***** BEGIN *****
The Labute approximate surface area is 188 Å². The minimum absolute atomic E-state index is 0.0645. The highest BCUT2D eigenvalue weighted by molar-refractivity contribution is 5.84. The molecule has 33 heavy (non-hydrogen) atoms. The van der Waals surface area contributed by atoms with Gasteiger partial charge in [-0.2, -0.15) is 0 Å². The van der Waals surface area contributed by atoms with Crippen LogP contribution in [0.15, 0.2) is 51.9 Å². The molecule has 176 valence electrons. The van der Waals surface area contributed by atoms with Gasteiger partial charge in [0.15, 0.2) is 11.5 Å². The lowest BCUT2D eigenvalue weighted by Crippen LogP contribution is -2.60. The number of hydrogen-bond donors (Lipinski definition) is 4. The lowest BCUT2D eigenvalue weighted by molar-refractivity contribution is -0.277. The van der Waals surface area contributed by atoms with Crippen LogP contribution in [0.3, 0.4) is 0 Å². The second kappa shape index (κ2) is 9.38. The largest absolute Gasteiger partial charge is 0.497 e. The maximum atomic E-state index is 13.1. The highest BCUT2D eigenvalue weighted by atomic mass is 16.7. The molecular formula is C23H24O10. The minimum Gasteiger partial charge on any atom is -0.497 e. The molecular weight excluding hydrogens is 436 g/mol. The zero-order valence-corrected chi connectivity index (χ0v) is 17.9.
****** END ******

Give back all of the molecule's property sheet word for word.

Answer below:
The Labute approximate surface area is 188 Å². The minimum absolute atomic E-state index is 0.0645. The highest BCUT2D eigenvalue weighted by molar-refractivity contribution is 5.84. The molecule has 33 heavy (non-hydrogen) atoms. The van der Waals surface area contributed by atoms with Gasteiger partial charge in [-0.2, -0.15) is 0 Å². The van der Waals surface area contributed by atoms with Crippen LogP contribution in [0.15, 0.2) is 51.9 Å². The molecule has 176 valence electrons. The van der Waals surface area contributed by atoms with Gasteiger partial charge in [0.15, 0.2) is 11.5 Å². The lowest BCUT2D eigenvalue weighted by Crippen LogP contribution is -2.60. The number of hydrogen-bond donors (Lipinski definition) is 4. The lowest BCUT2D eigenvalue weighted by molar-refractivity contribution is -0.277. The van der Waals surface area contributed by atoms with Crippen LogP contribution in [0.3, 0.4) is 0 Å². The second kappa shape index (κ2) is 9.38. The largest absolute Gasteiger partial charge is 0.497 e. The maximum atomic E-state index is 13.1. The highest BCUT2D eigenvalue weighted by atomic mass is 16.7. The molecular formula is C23H24O10. The minimum Gasteiger partial charge on any atom is -0.497 e. The molecular weight excluding hydrogens is 436 g/mol. The zero-order valence-corrected chi connectivity index (χ0v) is 17.9.